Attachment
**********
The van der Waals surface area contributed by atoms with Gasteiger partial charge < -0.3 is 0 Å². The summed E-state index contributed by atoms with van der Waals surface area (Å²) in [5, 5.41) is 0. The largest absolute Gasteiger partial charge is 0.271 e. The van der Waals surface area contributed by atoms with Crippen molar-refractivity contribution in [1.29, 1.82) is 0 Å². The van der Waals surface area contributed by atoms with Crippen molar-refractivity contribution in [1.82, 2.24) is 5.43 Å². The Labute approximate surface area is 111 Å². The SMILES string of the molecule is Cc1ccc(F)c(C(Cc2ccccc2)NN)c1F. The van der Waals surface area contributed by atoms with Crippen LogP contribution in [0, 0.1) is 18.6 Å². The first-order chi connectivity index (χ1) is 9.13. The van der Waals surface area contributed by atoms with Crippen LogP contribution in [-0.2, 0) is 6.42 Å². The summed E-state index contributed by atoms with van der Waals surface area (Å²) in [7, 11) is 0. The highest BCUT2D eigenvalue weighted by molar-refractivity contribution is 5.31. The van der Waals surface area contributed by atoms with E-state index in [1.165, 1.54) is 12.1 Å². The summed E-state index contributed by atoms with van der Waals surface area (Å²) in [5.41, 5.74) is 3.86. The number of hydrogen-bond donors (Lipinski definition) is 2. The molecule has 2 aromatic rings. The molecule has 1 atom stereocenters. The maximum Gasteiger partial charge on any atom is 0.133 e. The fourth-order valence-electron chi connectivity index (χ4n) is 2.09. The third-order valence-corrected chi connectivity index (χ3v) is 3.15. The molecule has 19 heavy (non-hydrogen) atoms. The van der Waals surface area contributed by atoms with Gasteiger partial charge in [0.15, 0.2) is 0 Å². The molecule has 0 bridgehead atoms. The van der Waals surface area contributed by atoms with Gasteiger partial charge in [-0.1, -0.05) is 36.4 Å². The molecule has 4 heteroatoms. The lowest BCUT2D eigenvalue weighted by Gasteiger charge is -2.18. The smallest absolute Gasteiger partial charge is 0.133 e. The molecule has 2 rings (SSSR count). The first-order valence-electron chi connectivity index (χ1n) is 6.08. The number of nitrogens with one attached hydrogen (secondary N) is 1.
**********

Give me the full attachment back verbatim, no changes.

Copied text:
The van der Waals surface area contributed by atoms with Gasteiger partial charge < -0.3 is 0 Å². The summed E-state index contributed by atoms with van der Waals surface area (Å²) in [5, 5.41) is 0. The largest absolute Gasteiger partial charge is 0.271 e. The van der Waals surface area contributed by atoms with Crippen molar-refractivity contribution in [1.29, 1.82) is 0 Å². The van der Waals surface area contributed by atoms with Crippen molar-refractivity contribution in [1.82, 2.24) is 5.43 Å². The Labute approximate surface area is 111 Å². The SMILES string of the molecule is Cc1ccc(F)c(C(Cc2ccccc2)NN)c1F. The van der Waals surface area contributed by atoms with Crippen LogP contribution in [0, 0.1) is 18.6 Å². The first-order chi connectivity index (χ1) is 9.13. The van der Waals surface area contributed by atoms with Crippen LogP contribution in [-0.2, 0) is 6.42 Å². The summed E-state index contributed by atoms with van der Waals surface area (Å²) in [7, 11) is 0. The highest BCUT2D eigenvalue weighted by molar-refractivity contribution is 5.31. The van der Waals surface area contributed by atoms with E-state index in [1.165, 1.54) is 12.1 Å². The summed E-state index contributed by atoms with van der Waals surface area (Å²) in [5.41, 5.74) is 3.86. The number of hydrogen-bond donors (Lipinski definition) is 2. The molecule has 2 aromatic rings. The molecule has 1 atom stereocenters. The maximum Gasteiger partial charge on any atom is 0.133 e. The fourth-order valence-electron chi connectivity index (χ4n) is 2.09. The third-order valence-corrected chi connectivity index (χ3v) is 3.15. The molecule has 19 heavy (non-hydrogen) atoms. The van der Waals surface area contributed by atoms with Gasteiger partial charge in [0.15, 0.2) is 0 Å². The molecule has 0 bridgehead atoms. The van der Waals surface area contributed by atoms with Gasteiger partial charge in [-0.1, -0.05) is 36.4 Å². The molecule has 4 heteroatoms. The lowest BCUT2D eigenvalue weighted by Gasteiger charge is -2.18. The smallest absolute Gasteiger partial charge is 0.133 e. The molecule has 2 rings (SSSR count). The first-order valence-electron chi connectivity index (χ1n) is 6.08. The number of nitrogens with one attached hydrogen (secondary N) is 1.